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  16. added 2019-07-23
    Mary and Fátima: A Modest C-Inductive Argument for Catholicism.Tyler Dalton McNabb & Joseph Blado - forthcoming - Perichoresis.
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  17. added 2019-07-22
    Measuring Belief and Risk Attitude.Sven Neth - 2019 - Electronic Proceedings in Theoretical Computer Science 297:252–272.
    Ramsey (1926) sketches a proposal for measuring the subjective probabilities of an agent by their observable preferences, assuming that the agent is an expected utility maximizer. I show how to extend the spirit of Ramsey's method to a strictly wider class of agents: risk-weighted expected utility maximizers (Buchak 2013). In particular, I show how we can measure the risk attitudes of an agent by their observable preferences, assuming that the agent is a risk-weighted expected utility maximizer. Further, we can leverage (...)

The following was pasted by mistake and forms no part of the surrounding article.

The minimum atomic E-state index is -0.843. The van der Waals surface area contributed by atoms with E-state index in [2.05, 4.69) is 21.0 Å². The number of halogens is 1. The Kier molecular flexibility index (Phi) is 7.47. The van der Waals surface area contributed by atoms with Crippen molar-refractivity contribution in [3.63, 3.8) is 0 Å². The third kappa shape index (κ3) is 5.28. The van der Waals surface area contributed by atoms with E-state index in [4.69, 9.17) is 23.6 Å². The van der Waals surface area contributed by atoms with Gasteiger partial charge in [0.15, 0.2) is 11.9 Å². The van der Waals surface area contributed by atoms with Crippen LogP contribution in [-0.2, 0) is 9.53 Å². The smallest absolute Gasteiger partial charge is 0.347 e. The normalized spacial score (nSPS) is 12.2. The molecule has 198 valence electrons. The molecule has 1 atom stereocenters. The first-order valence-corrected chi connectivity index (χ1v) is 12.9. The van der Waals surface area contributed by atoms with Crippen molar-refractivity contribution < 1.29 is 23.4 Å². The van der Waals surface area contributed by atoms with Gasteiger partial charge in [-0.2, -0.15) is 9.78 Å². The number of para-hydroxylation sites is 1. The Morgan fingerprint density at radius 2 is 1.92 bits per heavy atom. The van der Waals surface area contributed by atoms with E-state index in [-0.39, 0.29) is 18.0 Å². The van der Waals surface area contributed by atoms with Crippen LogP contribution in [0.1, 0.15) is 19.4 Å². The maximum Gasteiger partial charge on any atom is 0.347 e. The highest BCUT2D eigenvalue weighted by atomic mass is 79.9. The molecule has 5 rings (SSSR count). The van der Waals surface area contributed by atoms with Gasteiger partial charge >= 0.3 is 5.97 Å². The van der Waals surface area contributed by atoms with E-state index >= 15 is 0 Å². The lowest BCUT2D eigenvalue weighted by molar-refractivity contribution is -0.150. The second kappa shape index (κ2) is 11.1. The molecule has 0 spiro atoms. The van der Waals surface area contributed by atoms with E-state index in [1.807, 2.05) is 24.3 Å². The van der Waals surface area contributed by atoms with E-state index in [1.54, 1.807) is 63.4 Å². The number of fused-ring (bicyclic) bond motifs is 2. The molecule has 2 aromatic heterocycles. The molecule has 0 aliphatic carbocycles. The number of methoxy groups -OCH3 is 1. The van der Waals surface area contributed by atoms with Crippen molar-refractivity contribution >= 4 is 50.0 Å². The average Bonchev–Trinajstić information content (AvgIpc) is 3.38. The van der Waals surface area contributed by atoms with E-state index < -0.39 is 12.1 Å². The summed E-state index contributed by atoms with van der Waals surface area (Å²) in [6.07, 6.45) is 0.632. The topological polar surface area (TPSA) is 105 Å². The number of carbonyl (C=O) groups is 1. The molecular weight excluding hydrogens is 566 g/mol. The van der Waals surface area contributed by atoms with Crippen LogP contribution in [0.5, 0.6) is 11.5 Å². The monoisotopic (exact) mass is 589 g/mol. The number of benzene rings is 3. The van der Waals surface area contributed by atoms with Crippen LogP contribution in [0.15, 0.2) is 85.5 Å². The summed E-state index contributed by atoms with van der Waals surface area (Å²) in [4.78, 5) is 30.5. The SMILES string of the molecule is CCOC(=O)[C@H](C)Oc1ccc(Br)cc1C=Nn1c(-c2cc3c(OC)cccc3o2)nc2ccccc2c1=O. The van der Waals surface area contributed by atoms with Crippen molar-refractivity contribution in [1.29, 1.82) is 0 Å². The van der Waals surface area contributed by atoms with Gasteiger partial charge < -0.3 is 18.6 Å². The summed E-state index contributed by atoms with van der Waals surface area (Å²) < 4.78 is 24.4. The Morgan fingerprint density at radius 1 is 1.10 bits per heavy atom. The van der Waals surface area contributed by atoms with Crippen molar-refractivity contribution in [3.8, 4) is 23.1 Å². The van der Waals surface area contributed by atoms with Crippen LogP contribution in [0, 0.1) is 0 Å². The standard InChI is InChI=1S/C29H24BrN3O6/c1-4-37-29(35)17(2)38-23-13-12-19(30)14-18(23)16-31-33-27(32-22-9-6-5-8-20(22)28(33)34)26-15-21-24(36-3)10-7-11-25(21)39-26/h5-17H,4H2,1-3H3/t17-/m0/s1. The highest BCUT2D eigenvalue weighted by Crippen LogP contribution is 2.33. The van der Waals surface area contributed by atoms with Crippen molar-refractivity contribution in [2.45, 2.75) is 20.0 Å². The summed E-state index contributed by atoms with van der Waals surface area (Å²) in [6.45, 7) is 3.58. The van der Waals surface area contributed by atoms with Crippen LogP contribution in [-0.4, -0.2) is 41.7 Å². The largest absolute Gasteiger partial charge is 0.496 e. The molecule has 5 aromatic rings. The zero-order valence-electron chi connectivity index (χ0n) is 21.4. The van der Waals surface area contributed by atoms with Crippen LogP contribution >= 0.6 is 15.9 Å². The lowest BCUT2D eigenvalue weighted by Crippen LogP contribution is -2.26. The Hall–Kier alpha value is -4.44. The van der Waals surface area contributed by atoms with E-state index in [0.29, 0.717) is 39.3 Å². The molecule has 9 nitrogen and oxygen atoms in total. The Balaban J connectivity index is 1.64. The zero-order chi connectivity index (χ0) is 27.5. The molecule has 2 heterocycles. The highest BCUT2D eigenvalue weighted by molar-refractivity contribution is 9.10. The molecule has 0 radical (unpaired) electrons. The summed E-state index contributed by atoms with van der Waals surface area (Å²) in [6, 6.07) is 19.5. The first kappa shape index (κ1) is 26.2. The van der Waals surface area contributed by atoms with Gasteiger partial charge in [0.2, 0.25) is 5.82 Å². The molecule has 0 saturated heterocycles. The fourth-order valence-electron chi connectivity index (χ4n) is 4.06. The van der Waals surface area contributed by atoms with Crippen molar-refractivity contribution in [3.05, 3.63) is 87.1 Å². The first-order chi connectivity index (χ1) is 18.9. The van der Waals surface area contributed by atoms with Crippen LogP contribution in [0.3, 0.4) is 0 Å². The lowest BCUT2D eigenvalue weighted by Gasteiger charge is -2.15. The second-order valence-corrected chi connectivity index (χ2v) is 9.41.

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  18. added 2019-07-18
    Kevin McCain and Ted Poston’s Best Explanations.Frank Cabrera - forthcoming - International Journal for the Study of Skepticism:1-10.
    I give a critical overview of the volume, focusing my attention on the chapters that deal with the explanationist response to skepticism.
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  19. added 2019-07-15
    Why is Bayesian Confirmation Theory Rarely Practiced?Robert W. P. Luk - 2019 - Science and Philosophy 7 (1):3-20.
    Bayesian confirmation theory is a leading theory to decide the confirmation/refutation of a hypothesis based on probability calculus. While it may be much discussed in philosophy of science, is it actually practiced in terms of hypothesis testing by scientists? Since the assignment of some of the probabilities in the theory is open to debate and the risk of making the wrong decision is unknown, many scientists do not use the theory in hypothesis testing. Instead, they use alternative statistical tests that (...)
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  20. added 2019-07-14
    Less is More for Bayesians, Too.Gregory Wheeler - forthcoming - In Routledge Handbook on Bounded Rationality.
  21. added 2019-07-14